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KEVIN LYLES
VIETNAM: US UNIFORMS IN COLOUR PHOTOGRAPHS

RECON TEAM MEMBER, MACV/SOG

The most unconventional and clandestine operations performed by SF personnel in Vietnam were undertaken by members of MACV Studies and Observation Group - a purposely misleading title which gave little indication of the unit's real function. MACV/SOG was in fact a joint services unit in which Navy SEALs, Marine Recons and Air Force Special Operations pilots all served, though the majority of members were SF personnel. SOG's various tasks included prisoner of war intelligence and rescue, cross-border operations into North Vietnam, Laos and Cambodia, and rescuing downed aircrews. Other missions of a highly sensitive nature included the placing and training of agents in North Vietnam, and the kidnapping or assassination of key enemy figures. In 1967 three main Command and Control units were formed to oversee SOG operations - Command and Control North, Central and South (CCN, CCC, and CCS). The main operational elements of these commands were the reconnaissance teams (RTs), typically comprizing three US and nine indigenous troops.

MACV/SOG personnel were allowed an unparalleled freedom of choice in personal uniforms, equipment and weapons depending on mission requirements. This RT member's appearance is a typical, if conservative, composite.

Tiger-stripe pattern uniforms were worn alongside a variety of other types depending on operational restrictions. Black indigenous or dyed US fatigues were sometimes worn so as to give the impression of enemy uniforms from a distance. Headgear was similarly varied and included issue and locally-made boonie hats, captured enemy headgear, and headbands made from triangular bandages, as here. Tropical combat boots were worn, sometimes with the tread ground off to leave 'sterile' footprints. Enemy footwear was also worn to this end, and a limited test issue was made of a boot featuring a 'bare-foot' moulded sole.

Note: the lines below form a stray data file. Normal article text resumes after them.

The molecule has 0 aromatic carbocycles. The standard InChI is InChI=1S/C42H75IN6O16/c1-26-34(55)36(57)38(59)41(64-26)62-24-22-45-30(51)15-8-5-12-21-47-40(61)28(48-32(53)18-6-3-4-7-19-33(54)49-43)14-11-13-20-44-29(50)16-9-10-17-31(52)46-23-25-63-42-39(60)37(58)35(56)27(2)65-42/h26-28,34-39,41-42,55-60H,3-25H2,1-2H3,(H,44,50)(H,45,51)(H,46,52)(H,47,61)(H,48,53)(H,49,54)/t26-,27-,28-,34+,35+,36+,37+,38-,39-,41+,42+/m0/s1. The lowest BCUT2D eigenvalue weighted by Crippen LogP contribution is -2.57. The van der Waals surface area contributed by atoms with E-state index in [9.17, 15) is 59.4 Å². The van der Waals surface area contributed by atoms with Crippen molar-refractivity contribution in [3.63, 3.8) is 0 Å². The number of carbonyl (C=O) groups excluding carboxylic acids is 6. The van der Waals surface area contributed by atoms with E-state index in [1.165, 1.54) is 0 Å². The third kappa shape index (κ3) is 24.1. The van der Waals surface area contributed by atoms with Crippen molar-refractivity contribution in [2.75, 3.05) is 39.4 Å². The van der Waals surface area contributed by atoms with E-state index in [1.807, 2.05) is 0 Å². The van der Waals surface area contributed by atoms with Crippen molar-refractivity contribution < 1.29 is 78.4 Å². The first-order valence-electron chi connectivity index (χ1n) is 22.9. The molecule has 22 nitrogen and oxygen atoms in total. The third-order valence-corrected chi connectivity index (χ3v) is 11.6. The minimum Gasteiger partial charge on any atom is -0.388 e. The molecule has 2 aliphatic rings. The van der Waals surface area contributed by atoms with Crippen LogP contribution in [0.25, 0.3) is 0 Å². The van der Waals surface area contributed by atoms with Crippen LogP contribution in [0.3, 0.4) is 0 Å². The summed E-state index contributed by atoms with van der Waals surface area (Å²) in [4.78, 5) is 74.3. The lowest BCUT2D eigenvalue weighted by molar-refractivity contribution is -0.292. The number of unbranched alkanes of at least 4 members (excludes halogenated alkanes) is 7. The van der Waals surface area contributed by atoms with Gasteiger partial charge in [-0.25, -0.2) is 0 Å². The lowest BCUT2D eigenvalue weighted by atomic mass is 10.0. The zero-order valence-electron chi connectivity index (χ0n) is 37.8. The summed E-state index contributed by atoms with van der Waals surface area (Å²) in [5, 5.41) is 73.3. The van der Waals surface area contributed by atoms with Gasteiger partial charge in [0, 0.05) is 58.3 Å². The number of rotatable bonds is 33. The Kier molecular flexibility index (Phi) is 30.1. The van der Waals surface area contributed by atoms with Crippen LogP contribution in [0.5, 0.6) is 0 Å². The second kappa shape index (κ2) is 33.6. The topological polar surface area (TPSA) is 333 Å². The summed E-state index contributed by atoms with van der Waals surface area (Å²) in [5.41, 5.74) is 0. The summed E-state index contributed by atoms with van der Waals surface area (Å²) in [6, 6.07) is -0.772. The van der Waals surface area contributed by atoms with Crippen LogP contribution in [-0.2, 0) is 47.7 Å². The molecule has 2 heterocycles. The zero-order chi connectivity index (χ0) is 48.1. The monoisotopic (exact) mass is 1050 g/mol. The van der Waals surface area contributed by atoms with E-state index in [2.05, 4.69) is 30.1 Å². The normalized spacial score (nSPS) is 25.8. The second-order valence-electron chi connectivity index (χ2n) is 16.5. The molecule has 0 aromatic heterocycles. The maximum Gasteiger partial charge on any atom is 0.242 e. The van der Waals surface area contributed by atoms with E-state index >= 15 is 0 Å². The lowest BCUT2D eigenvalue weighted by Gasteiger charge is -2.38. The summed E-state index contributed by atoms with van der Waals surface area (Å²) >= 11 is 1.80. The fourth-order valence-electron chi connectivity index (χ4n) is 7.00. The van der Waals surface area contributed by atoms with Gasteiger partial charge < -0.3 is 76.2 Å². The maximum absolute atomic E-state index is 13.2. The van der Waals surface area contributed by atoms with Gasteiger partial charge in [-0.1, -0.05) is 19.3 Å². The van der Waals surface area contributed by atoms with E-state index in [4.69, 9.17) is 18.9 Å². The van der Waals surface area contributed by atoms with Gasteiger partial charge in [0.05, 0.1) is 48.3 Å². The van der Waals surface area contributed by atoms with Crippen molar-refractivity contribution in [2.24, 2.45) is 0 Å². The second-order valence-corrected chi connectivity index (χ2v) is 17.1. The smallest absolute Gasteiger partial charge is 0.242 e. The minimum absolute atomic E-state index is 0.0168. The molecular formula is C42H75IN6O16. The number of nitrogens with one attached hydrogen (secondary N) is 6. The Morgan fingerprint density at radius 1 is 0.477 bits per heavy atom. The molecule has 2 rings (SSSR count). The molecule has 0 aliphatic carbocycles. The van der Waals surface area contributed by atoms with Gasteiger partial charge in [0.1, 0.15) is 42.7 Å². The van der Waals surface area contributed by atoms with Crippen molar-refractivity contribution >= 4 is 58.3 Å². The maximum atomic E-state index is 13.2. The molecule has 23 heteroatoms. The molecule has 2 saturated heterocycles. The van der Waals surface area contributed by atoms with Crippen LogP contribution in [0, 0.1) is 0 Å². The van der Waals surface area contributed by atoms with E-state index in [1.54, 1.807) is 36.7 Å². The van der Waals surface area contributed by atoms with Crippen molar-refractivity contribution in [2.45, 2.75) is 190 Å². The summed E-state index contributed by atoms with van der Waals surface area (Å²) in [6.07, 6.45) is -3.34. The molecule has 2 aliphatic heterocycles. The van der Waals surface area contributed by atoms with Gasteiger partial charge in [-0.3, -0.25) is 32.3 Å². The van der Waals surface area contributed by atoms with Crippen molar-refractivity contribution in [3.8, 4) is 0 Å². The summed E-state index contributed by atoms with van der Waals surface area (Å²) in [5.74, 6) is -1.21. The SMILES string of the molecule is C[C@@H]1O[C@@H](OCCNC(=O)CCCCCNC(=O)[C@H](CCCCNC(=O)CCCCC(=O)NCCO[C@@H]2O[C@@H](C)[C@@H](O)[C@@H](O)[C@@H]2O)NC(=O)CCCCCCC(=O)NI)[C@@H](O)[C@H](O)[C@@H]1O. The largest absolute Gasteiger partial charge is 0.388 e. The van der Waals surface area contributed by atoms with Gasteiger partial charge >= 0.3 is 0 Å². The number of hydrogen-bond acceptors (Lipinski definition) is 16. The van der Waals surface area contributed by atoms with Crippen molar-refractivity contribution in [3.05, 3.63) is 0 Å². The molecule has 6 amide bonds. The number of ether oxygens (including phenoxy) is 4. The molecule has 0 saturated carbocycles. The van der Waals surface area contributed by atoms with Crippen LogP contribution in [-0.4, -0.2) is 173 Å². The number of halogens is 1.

LCE varied according to need but was typically made up of M1956 and M1967 components with additional specially procured items. The 'Stabo' Extraction Harness shown here was often worn as the basis of the LCE. The harness was developed by instructors at the SF Recondo School in 1968, and was designed to extract up to four men at a time in areas where a helicopter was unable to land. Ropes from the helicopter were attached to the D-rings on the harness; the aircraft then lifted the men out thus suspended to a safe landing site.

The 'Stabo' harness is worn here in conjunction with a quick-release belt upon which are fixed M1956 universal pouches and canteens. The large web bag on the right hip is a World War 2 era M3A1 'grease-gun' magazine pouch used to hold the long magazines of the 'Swedish K' submachine gun. The canteen at the right rear of the belt is a modified one-quart plastic with filter attachment issued to SF and LRRP units. The leg straps of the harness are shown secured for extraction; at all other times these straps would be tied up free of the legs. A lensatic compass is taped to the right shoulder of the harness; to the left is taped the popular aircrew survival knife.

The tropical rucksack, shed for the extraction, has an emergency air marker panel folded under the packstraps; this will be used to indicate the team's position. Communications with the extraction aircraft are via the AN/URC-64 Emergency Radio shown here. The URC-64 was a tri-modal four channel hand-held receiver/transmitter typically issued to reconnaissance-type troops. The URC-64 was an upgraded development of the URC-10, which had featured a separate battery unit. The weapon is the 9mm 'Swedish K' (Kulsprutpistole M45 Carl Gustav) introduced into Vietnam by the CIA, and typical of the exotic equipment available to SOG personnel.

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